When I was boy growing up in a small Pentecostal church, biblical commentaries and seminaries were looked upon with suspicion. What did we need with all that 'readin and learnin' if we had the Holy Spirit to lead us into all truth?
In fairness, a lot of commentaries and seminaries back then were not worth owning or attending.
But, thankfully, there have been great strides made in both; plus, many believers have come to realize that the better commentary writers are simply part of the teaching ministry of church --- a ministry gift of the Holy Spirit.
Dr. Craig Keener, who is a professor of New Testament at Palmer Theological Seminary, is one of those commentary writers giving that enterprise a good name.
He is the author of a one-volume commentary on the background of the New Testament. And to date, four more of his commentaries (covering five NT Books) have been published.
Like Peter Davids, Craig is charismatic in both belief and practice. (In my last blog entry, I noted that he makes clear that, charismatic, in his case, in no way indicates belief in the health-and-wealth gospel. The same is true of Dr. Davids, of course).
For next few weeks, Fridays on this blog will be devoted to an interview with Craig that largely covers his commentary writing.
JR: Your commentaries on Matthew and John were massive (1,040 and 1,636 pages, respectively). How long do you work on commentaries so detailed? And tell us about the work routine you follow when writing commentaries.
KEENER: When God called me to the ministry of His Word, I did not know what that would involve. I assumed I would just go out and preach. He gave me such a hunger that I began reading through the New Testament once a week, or the Bible once a month (though I did not keep that full pace up regularly). One way this changed me was that it forced me to read verses in their context--both of the immediate passage and of the argument of the entire book in which they appeared.
But as I was diving into the Word, I began to notice that passages often assumed customs and situations that the biblical writers didn't need to explain, because their original audiences understood them. I realized that while we had translations to try to make the original Greek and Hebrew message clear to us, we lacked much of the background. Once I realized that we needed background, I started reading a book here and there, only to discover that they did not always agree on details.
Eventually my hunger for the Word became hunger for background, too, so I could understand the Word always better, in greater detail. (There is no spiritual life in the background per se, but once one has it, many biblical texts jump alive in fresh ways with clarity of meaning. Only later did I realize that God had been preparing me for this task even before my conversion. As a boy I was reading Homer, Tacitus, Plato, and various other ancient works. After my conversion, I dropped these things and read only the Bible; when I started working in background, I started with Jewish sources, yet later began to realize that I could use these other sources, too, to help me understand the world that Paul and others were sent to reach.)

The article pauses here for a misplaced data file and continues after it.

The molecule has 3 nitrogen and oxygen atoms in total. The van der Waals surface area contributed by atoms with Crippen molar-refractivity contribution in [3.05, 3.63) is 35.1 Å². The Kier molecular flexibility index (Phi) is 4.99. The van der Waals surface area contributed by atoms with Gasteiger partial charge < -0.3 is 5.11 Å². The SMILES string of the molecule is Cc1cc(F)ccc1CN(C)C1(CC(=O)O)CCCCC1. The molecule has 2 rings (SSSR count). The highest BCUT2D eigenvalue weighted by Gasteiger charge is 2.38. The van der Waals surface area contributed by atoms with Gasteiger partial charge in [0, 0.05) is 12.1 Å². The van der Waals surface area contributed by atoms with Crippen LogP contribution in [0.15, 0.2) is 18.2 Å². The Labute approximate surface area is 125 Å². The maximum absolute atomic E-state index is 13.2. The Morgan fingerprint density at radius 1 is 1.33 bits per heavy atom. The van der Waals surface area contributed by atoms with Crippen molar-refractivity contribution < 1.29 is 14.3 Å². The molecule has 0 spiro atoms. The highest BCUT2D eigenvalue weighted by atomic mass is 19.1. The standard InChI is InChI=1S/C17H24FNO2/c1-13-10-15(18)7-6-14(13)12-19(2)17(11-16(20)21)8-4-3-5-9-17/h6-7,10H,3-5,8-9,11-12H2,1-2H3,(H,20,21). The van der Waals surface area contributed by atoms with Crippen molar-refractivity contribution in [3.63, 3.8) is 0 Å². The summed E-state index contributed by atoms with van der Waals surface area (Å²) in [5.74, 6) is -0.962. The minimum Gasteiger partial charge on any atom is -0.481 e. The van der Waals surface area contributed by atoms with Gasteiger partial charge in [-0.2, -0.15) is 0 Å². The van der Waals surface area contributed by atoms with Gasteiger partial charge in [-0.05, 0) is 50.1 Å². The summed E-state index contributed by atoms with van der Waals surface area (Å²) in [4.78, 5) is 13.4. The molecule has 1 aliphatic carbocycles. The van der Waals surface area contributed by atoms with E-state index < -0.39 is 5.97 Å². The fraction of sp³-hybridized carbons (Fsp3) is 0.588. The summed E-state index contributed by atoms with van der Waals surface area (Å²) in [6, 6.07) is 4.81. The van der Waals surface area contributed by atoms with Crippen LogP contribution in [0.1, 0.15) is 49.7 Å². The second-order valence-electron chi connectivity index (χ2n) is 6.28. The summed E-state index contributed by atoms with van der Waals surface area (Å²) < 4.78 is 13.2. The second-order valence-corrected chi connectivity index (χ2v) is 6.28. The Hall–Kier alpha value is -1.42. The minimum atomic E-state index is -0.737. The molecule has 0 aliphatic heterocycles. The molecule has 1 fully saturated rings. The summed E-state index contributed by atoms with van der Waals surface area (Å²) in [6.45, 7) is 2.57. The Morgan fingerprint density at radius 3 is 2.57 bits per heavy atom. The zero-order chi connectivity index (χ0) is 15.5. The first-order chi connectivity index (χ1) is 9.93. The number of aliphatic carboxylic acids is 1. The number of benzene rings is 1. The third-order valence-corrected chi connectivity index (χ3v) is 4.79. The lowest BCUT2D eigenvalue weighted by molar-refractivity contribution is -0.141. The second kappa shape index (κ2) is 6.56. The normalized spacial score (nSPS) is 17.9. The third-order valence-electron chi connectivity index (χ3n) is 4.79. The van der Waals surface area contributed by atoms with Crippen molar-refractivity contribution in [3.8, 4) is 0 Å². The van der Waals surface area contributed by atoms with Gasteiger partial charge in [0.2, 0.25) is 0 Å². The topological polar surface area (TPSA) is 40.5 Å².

That brings me to the answer to your question. Over the years I collected about 100,000 index cards of information, before I began just typing new data into the computer. So I had a massive amount of background information (and information on scholarship) already available. As I collected it, I filed it under the verses where I thought it would be most useful, and also arranged the background material in my mind according to the framework of Scripture. Once I started on a commentary, I would go do more research on what other scholars said about that book (I had already looked through the older commentaries, but would try to get up to date; also, I had already translated and exegeted the book, but I would normally do that again as well). Then I would begin writing, one passage at a time, arranging the background information around the points in the passage that it would help us understand.
I could have actually gone into much more detail in the John and especially Matthew commentaries. I was simply summarizing information, to keep them from getting longer. For example, I might cite five ancient references in a footnote, but those references might represent five different index cards with a full paragraph each going into some detail on what those ancient passages said, plus (if it wasn't something that I would remember offhand) the dates of the speakers (e.g., whether a rabbi was from the second or fifth century can make a difference in how much weight I give to a reference).
As for the work routine: I take out significant time for prayer, for my family, for my students, for eating and sleeping, plus keeping the sabbath. But in the deepest part of my work on a book, most of the rest of my time goes into it; I have to sacrifice a lot of other potential ministry to do it, so I have to keep praying and feeling convinced that God is in this. During times when school is not in session, I might spend as much as sixty hours in a week working on a commentary. John took a number of years (not including the previously collected research; my dissertation was also on John). Acts, recently finished, took roughly six years of full-time work. Even when teaching, I usually try to put in close to 40 hours a week (but most days I don't keep exact count, so maybe it just FEELS like that many hours--smile).
Grudem: 5 Wrong Questions to Ask When Drawing Doctrinal Boundaries - Wayne Grudem, “Why, When, and for What Should We Draw New Boundaries?” in Beyond the Bounds: Open Theism and the Undermining of Biblical Christianity [f...